WSJ.com [includes a 4.24 min video which is free to watch] – Mathematicians are teaming up with political scientists to create models of how social media divides us, and results suggest at least one popular solution might actually make the problem worse. “Americans are more polarized than ever—at least by some measures. A growing body of research suggests that social media is accelerating the trend, and many political scientists worry it’s tearing our country apart. It isn’t clear how to solve the problem. And new research suggests that one often-proposed solution—exposing users on the platforms to more content from the other side—might actually be making things worse, because of how social media amplifies extreme opinions. With an election looming, Congressional investigations highlighting the far-reaching power of Facebook and Google over what we see and hear, and long-term trends in polarization pointing toward an ever-more-fractured America, the question of what role social-media giants play in dividing or uniting us has taken on new urgency, says Christopher Bail, a professor of sociology at Duke University who studies the impact of social media on polarization. If social media seems particularly infuriating lately, it’s possible that it’s as much about the way it shapes our perception of what’s going on as it is about the reality of the viewpoints and behavior of our fellow Americans. It’s also possible that highly partisan media—something that was common at the birth of our nation but which the U.S. had a relative respite from during the age of broadcast media—is an unavoidable consequence of America’s foundational right to free expression. Technology only magnifies this natural effect of democracy. One of the challenges of studying polarization is defining polarization…”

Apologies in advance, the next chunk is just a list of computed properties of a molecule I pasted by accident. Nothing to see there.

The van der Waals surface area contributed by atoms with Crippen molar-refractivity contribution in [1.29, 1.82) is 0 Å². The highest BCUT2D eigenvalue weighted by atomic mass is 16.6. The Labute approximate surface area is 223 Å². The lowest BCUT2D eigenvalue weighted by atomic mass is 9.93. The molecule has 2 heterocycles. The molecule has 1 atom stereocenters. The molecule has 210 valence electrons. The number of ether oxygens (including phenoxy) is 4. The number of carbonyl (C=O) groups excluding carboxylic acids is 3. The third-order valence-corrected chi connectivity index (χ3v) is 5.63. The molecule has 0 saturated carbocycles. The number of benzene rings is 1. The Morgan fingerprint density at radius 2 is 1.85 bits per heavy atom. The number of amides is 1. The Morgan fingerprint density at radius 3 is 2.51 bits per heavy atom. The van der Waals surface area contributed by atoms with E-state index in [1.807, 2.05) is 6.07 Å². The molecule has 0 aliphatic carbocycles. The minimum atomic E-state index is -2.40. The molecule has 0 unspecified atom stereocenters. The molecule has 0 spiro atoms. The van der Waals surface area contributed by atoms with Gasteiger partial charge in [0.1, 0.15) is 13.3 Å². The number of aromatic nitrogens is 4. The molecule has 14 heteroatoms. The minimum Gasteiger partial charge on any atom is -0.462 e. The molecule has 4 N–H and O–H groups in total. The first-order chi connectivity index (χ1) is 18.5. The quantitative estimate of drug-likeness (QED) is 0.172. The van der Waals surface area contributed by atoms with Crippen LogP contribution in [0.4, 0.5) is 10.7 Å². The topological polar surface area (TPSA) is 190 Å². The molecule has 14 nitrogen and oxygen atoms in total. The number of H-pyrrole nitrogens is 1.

“This is hitting our sector in a way it’s not hitting any other sector and no one has a plan for it. We are all frantically treading water just to stay afloat… “We have unemployment that is about three times the national average. Because of how the arts work and people having to physically be together, it’s one of the sectors that will be closed the longest and have the longest road to recovery.” – San Francisco Chronicle